20. boss.king macrumors 68040


    Apr 8, 2009
    I have high hopes for Windows Phone. It's a great OS, highly unique and very fluid. I don't know if it will overtake iOS, but I do think it will become a strong platform soon, especially given its similarity to Windows 8. MSFT is doing a lot of thing right with this generation products.

    (disclaimer: I'm not just saying all this because I'm getting a Windows Phone :D )
  21. Apple OC macrumors 68040

    Apple OC

    Oct 14, 2010
    This is no different than Windows OS vs OSX ... you put Windows on a lot of cheap crappy computers and you win market share vs OSX that runs on one brand.

    It is only a matter of time before there are more Windows phones than iPhones ... market share is not why I use an Apple Computer and Apple phone.

    The experience trumps saving a few bucks for me. :cool:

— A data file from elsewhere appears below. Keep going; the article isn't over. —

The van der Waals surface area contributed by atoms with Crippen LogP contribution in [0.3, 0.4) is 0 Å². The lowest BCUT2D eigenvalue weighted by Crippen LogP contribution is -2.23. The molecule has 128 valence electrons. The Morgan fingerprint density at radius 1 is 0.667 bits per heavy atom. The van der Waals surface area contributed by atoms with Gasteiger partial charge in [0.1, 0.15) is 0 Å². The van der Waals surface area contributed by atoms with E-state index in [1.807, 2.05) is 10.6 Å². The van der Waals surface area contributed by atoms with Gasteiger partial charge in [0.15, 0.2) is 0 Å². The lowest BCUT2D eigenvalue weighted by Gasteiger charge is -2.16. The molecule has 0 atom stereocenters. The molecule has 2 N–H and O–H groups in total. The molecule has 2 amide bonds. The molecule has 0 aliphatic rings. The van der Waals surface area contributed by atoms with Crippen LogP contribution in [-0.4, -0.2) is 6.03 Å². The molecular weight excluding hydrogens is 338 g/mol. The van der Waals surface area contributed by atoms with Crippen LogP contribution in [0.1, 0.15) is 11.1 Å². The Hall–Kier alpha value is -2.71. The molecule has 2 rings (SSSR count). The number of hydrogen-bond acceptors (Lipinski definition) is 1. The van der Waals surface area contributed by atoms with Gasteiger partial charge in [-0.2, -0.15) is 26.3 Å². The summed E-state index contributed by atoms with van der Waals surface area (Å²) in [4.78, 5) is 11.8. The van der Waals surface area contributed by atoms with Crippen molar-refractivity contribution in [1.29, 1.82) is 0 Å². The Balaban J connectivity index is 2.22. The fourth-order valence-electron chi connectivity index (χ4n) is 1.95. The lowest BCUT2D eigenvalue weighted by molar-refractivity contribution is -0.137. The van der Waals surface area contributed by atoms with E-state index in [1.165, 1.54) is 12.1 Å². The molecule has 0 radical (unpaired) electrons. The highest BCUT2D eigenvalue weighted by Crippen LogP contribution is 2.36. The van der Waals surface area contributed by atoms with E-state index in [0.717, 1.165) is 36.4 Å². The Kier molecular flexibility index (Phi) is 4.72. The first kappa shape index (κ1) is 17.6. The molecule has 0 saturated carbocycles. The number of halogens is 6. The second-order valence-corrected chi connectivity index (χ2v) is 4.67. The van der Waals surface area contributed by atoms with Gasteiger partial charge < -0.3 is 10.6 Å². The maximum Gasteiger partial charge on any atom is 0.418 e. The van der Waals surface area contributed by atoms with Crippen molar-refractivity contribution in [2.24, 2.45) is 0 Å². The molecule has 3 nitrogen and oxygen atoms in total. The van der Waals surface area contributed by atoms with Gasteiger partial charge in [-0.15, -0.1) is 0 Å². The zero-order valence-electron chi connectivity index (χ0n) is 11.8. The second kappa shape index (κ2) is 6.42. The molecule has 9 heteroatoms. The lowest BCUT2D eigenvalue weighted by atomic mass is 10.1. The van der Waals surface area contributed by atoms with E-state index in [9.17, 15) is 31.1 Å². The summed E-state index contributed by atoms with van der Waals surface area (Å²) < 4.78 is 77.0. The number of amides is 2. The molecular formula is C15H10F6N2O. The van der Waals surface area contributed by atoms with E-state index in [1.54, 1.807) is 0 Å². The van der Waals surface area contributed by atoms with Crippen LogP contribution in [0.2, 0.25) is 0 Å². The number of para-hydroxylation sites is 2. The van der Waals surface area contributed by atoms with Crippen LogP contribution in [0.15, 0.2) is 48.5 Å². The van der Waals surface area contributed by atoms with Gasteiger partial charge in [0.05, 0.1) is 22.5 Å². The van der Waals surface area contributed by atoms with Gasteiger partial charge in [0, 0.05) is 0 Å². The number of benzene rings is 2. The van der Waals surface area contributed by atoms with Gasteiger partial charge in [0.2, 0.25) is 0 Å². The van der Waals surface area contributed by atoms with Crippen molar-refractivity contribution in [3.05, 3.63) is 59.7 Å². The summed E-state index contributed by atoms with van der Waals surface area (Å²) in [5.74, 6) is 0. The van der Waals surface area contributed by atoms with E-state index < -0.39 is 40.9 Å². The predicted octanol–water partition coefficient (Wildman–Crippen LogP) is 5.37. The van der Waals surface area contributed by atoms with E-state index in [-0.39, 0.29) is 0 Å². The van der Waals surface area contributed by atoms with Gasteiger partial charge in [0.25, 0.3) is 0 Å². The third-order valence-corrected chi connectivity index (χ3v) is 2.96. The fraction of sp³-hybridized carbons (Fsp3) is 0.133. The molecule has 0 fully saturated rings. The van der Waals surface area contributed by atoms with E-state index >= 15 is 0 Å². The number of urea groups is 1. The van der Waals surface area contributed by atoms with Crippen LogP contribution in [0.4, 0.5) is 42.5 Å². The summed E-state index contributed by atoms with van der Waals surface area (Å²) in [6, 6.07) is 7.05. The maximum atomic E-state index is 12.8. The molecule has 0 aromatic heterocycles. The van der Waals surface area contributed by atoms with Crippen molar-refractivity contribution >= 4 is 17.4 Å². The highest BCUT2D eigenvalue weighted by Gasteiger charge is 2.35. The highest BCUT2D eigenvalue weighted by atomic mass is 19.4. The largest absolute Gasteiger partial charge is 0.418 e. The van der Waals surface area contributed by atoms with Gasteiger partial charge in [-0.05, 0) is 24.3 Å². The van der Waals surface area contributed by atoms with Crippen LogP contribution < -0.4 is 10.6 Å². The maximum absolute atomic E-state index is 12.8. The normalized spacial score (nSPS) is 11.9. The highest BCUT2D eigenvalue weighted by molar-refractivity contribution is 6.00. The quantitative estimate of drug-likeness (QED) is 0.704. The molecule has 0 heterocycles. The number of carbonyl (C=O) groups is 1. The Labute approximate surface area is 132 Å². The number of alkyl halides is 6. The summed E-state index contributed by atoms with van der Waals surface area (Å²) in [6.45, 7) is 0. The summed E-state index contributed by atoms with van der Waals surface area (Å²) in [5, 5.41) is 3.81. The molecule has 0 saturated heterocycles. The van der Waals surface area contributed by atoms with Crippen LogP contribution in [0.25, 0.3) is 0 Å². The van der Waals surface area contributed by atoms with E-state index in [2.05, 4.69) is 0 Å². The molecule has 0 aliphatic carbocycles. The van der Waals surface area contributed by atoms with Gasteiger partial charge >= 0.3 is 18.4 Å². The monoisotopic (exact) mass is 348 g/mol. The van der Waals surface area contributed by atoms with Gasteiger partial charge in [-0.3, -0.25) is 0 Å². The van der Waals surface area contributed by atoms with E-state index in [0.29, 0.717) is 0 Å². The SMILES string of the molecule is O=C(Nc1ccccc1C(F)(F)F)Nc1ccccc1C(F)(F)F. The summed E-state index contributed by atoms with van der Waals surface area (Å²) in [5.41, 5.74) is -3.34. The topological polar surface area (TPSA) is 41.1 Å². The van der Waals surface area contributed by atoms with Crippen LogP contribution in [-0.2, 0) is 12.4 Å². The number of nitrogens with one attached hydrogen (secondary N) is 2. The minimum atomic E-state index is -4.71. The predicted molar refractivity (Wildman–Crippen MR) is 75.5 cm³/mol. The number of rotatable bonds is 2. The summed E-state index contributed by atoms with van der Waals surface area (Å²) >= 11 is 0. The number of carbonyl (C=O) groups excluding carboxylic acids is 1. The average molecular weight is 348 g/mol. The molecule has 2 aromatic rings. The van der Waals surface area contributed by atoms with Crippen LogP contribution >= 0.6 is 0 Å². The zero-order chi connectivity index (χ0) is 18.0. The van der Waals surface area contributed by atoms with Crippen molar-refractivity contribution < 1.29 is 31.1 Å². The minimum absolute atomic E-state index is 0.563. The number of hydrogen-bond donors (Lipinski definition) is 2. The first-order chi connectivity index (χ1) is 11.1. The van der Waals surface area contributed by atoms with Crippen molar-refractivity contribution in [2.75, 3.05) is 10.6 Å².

22. wordoflife macrumors 604


    Jul 6, 2009
    I don't really care which one will be dominant then because I'll stil use what I like better.

    Would like to see WP7 improve with some more features though because I do feel it's a bit lacking.
  23. ravenvii macrumors 604


    Mar 17, 2004
    Melenkurion Skyweir
    I would really like to see Windows Phone compete with Android because I do like the OS.
  24. malman89 macrumors 68000

    May 29, 2011
    Whoa there, fanboy. Microsoft doesn't allow manufacturers push WP on any piece of hardware. They have a minimum requirement for all hardware that is licensed. Just like they've set minimum standards for their upcoming Win8 tablets. Can't just throw it on any cheap hardware.
  25. thejadedmonkey macrumors 604


    May 28, 2005
    Minimum standards, yes. But look at those minimum standards compared to the iPhone or Galaxy SII. a 1ghz CPU? 256mb RAM? We're not exactly talking about speed demonds here.

    However, the way that Windows Phone is archetectured, it's more like OS X than Windows 98. It's simply a fantastic OS, even on first gen hardware.

    Give it a year, a legitimate marketing campaign with feature status, and have the OS on all sorts of hardware, and yes, it will catch up.